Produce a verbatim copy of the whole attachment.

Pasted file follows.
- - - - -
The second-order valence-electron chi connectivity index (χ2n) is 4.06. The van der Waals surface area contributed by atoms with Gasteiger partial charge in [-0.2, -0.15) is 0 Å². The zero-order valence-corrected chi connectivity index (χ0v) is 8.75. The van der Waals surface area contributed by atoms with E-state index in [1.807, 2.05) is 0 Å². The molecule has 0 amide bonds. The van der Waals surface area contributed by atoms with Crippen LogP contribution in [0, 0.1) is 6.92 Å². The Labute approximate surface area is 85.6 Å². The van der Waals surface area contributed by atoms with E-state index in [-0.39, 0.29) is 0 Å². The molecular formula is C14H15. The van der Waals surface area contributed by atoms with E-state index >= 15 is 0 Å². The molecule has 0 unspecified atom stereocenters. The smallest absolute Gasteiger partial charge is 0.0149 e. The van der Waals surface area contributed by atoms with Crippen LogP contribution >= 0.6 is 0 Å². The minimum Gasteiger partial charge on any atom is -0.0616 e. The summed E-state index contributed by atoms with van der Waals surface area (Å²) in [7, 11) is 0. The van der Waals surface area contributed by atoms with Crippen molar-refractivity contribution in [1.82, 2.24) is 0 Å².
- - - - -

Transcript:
The second-order valence-electron chi connectivity index (χ2n) is 4.06. The van der Waals surface area contributed by atoms with Gasteiger partial charge in [-0.2, -0.15) is 0 Å². The zero-order valence-corrected chi connectivity index (χ0v) is 8.75. The van der Waals surface area contributed by atoms with E-state index in [1.807, 2.05) is 0 Å². The molecule has 0 amide bonds. The van der Waals surface area contributed by atoms with Crippen LogP contribution in [0, 0.1) is 6.92 Å². The Labute approximate surface area is 85.6 Å². The van der Waals surface area contributed by atoms with E-state index in [-0.39, 0.29) is 0 Å². The molecular formula is C14H15. The van der Waals surface area contributed by atoms with E-state index >= 15 is 0 Å². The molecule has 0 unspecified atom stereocenters. The smallest absolute Gasteiger partial charge is 0.0149 e. The van der Waals surface area contributed by atoms with Crippen LogP contribution >= 0.6 is 0 Å². The minimum Gasteiger partial charge on any atom is -0.0616 e. The summed E-state index contributed by atoms with van der Waals surface area (Å²) in [7, 11) is 0. The van der Waals surface area contributed by atoms with Crippen molar-refractivity contribution in [1.82, 2.24) is 0 Å².